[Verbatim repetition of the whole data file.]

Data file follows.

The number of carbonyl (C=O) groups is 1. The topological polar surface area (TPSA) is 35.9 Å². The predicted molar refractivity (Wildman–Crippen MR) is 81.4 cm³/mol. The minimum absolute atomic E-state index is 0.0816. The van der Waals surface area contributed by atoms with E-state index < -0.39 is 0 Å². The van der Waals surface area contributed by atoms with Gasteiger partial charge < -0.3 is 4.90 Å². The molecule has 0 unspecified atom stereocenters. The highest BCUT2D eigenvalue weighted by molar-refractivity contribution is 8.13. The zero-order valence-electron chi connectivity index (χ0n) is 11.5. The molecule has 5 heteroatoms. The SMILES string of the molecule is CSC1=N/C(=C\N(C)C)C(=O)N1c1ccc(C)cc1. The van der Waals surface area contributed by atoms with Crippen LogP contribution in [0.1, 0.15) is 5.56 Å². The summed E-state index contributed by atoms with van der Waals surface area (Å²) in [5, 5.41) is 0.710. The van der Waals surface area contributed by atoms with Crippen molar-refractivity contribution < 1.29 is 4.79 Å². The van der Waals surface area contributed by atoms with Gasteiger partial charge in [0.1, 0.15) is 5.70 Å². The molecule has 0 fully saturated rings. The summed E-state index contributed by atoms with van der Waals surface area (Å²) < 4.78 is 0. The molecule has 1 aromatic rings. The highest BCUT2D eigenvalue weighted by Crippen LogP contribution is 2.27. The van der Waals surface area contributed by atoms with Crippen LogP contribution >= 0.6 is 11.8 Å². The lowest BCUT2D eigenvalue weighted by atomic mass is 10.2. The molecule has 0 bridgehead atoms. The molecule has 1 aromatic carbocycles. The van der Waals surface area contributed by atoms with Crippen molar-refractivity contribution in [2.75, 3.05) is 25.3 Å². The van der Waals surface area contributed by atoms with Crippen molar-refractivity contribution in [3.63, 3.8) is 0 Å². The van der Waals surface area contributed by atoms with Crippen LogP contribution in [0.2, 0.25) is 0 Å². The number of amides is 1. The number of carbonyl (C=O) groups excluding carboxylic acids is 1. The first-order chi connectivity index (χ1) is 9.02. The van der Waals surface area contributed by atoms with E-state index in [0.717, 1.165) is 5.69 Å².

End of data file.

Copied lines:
The number of carbonyl (C=O) groups is 1. The topological polar surface area (TPSA) is 35.9 Å². The predicted molar refractivity (Wildman–Crippen MR) is 81.4 cm³/mol. The minimum absolute atomic E-state index is 0.0816. The van der Waals surface area contributed by atoms with E-state index < -0.39 is 0 Å². The van der Waals surface area contributed by atoms with Gasteiger partial charge < -0.3 is 4.90 Å². The molecule has 0 unspecified atom stereocenters. The highest BCUT2D eigenvalue weighted by molar-refractivity contribution is 8.13. The zero-order valence-electron chi connectivity index (χ0n) is 11.5. The molecule has 5 heteroatoms. The SMILES string of the molecule is CSC1=N/C(=C\N(C)C)C(=O)N1c1ccc(C)cc1. The van der Waals surface area contributed by atoms with Crippen LogP contribution in [0.1, 0.15) is 5.56 Å². The summed E-state index contributed by atoms with van der Waals surface area (Å²) in [5, 5.41) is 0.710. The van der Waals surface area contributed by atoms with Crippen molar-refractivity contribution < 1.29 is 4.79 Å². The van der Waals surface area contributed by atoms with Gasteiger partial charge in [0.1, 0.15) is 5.70 Å². The molecule has 0 fully saturated rings. The summed E-state index contributed by atoms with van der Waals surface area (Å²) < 4.78 is 0. The molecule has 1 aromatic rings. The highest BCUT2D eigenvalue weighted by Crippen LogP contribution is 2.27. The van der Waals surface area contributed by atoms with Crippen LogP contribution >= 0.6 is 11.8 Å². The lowest BCUT2D eigenvalue weighted by atomic mass is 10.2. The molecule has 0 bridgehead atoms. The molecule has 1 aromatic carbocycles. The van der Waals surface area contributed by atoms with Crippen molar-refractivity contribution in [2.75, 3.05) is 25.3 Å². The van der Waals surface area contributed by atoms with Crippen molar-refractivity contribution in [3.63, 3.8) is 0 Å². The van der Waals surface area contributed by atoms with Crippen LogP contribution in [0.2, 0.25) is 0 Å². The number of amides is 1. The number of carbonyl (C=O) groups excluding carboxylic acids is 1. The first-order chi connectivity index (χ1) is 9.02. The van der Waals surface area contributed by atoms with E-state index in [0.717, 1.165) is 5.69 Å².